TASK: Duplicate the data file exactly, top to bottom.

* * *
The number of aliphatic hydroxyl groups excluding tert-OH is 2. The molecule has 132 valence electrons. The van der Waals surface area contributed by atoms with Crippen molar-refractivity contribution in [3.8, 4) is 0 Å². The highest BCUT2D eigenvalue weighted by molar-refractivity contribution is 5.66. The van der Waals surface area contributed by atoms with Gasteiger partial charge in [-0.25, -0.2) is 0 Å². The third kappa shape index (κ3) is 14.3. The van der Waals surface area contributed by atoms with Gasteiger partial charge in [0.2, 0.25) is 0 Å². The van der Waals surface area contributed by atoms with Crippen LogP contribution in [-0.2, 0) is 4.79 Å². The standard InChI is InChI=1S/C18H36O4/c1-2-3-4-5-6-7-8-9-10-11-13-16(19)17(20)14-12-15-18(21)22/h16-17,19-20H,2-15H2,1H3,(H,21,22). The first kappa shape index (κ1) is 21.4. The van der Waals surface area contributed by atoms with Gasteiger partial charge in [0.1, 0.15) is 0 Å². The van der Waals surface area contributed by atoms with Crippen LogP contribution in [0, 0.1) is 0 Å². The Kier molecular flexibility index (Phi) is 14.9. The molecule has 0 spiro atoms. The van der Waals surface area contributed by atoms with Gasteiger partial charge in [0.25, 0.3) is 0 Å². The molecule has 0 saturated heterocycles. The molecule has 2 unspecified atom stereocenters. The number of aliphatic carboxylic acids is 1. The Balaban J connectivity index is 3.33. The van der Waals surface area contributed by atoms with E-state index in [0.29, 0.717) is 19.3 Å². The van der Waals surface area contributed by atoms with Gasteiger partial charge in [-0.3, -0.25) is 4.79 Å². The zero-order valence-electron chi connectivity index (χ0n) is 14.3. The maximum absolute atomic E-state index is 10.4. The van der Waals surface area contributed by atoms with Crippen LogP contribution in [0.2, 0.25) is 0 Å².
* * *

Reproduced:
The number of aliphatic hydroxyl groups excluding tert-OH is 2. The molecule has 132 valence electrons. The van der Waals surface area contributed by atoms with Crippen molar-refractivity contribution in [3.8, 4) is 0 Å². The highest BCUT2D eigenvalue weighted by molar-refractivity contribution is 5.66. The van der Waals surface area contributed by atoms with Gasteiger partial charge in [-0.25, -0.2) is 0 Å². The third kappa shape index (κ3) is 14.3. The van der Waals surface area contributed by atoms with Gasteiger partial charge in [0.2, 0.25) is 0 Å². The van der Waals surface area contributed by atoms with Crippen LogP contribution in [-0.2, 0) is 4.79 Å². The standard InChI is InChI=1S/C18H36O4/c1-2-3-4-5-6-7-8-9-10-11-13-16(19)17(20)14-12-15-18(21)22/h16-17,19-20H,2-15H2,1H3,(H,21,22). The first kappa shape index (κ1) is 21.4. The van der Waals surface area contributed by atoms with Gasteiger partial charge in [0.1, 0.15) is 0 Å². The van der Waals surface area contributed by atoms with Crippen LogP contribution in [0, 0.1) is 0 Å². The Kier molecular flexibility index (Phi) is 14.9. The molecule has 0 spiro atoms. The van der Waals surface area contributed by atoms with Gasteiger partial charge in [0.25, 0.3) is 0 Å². The molecule has 0 saturated heterocycles. The molecule has 2 unspecified atom stereocenters. The number of aliphatic carboxylic acids is 1. The Balaban J connectivity index is 3.33. The van der Waals surface area contributed by atoms with E-state index in [0.29, 0.717) is 19.3 Å². The van der Waals surface area contributed by atoms with Gasteiger partial charge in [-0.3, -0.25) is 4.79 Å². The zero-order valence-electron chi connectivity index (χ0n) is 14.3. The maximum absolute atomic E-state index is 10.4. The van der Waals surface area contributed by atoms with Crippen LogP contribution in [0.2, 0.25) is 0 Å².